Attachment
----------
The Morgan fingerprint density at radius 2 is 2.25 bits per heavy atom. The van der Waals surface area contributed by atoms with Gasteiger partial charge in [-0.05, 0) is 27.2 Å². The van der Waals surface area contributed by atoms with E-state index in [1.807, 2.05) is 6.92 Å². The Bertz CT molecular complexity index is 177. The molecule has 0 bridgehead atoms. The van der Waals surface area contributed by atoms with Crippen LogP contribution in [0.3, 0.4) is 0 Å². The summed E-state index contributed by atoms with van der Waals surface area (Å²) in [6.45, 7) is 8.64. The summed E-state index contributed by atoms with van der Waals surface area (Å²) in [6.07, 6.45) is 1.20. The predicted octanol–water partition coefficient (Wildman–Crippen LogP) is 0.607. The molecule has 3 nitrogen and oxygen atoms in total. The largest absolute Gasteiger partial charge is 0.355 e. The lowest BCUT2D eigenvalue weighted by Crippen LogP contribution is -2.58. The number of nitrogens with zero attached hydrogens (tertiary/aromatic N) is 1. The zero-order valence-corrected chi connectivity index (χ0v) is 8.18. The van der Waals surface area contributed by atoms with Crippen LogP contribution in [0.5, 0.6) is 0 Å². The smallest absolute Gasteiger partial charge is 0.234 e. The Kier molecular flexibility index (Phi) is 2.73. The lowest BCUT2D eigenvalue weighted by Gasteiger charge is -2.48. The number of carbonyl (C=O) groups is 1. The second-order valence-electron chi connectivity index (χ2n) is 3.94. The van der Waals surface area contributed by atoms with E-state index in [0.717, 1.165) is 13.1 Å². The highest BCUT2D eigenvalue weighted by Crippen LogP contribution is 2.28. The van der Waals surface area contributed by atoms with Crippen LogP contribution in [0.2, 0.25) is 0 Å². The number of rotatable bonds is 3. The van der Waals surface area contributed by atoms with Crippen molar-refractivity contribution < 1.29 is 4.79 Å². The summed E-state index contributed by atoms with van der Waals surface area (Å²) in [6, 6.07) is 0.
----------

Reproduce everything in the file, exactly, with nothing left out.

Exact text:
The Morgan fingerprint density at radius 2 is 2.25 bits per heavy atom. The van der Waals surface area contributed by atoms with Gasteiger partial charge in [-0.05, 0) is 27.2 Å². The van der Waals surface area contributed by atoms with E-state index in [1.807, 2.05) is 6.92 Å². The Bertz CT molecular complexity index is 177. The molecule has 0 bridgehead atoms. The van der Waals surface area contributed by atoms with Crippen LogP contribution in [0.3, 0.4) is 0 Å². The summed E-state index contributed by atoms with van der Waals surface area (Å²) in [6.45, 7) is 8.64. The summed E-state index contributed by atoms with van der Waals surface area (Å²) in [6.07, 6.45) is 1.20. The predicted octanol–water partition coefficient (Wildman–Crippen LogP) is 0.607. The molecule has 3 nitrogen and oxygen atoms in total. The largest absolute Gasteiger partial charge is 0.355 e. The lowest BCUT2D eigenvalue weighted by Crippen LogP contribution is -2.58. The number of nitrogens with zero attached hydrogens (tertiary/aromatic N) is 1. The zero-order valence-corrected chi connectivity index (χ0v) is 8.18. The van der Waals surface area contributed by atoms with Crippen LogP contribution in [0.5, 0.6) is 0 Å². The smallest absolute Gasteiger partial charge is 0.234 e. The Kier molecular flexibility index (Phi) is 2.73. The lowest BCUT2D eigenvalue weighted by Gasteiger charge is -2.48. The number of carbonyl (C=O) groups is 1. The second-order valence-electron chi connectivity index (χ2n) is 3.94. The van der Waals surface area contributed by atoms with E-state index in [0.717, 1.165) is 13.1 Å². The highest BCUT2D eigenvalue weighted by Crippen LogP contribution is 2.28. The van der Waals surface area contributed by atoms with Crippen LogP contribution in [0.2, 0.25) is 0 Å². The number of rotatable bonds is 3. The van der Waals surface area contributed by atoms with Crippen molar-refractivity contribution < 1.29 is 4.79 Å². The summed E-state index contributed by atoms with van der Waals surface area (Å²) in [6, 6.07) is 0.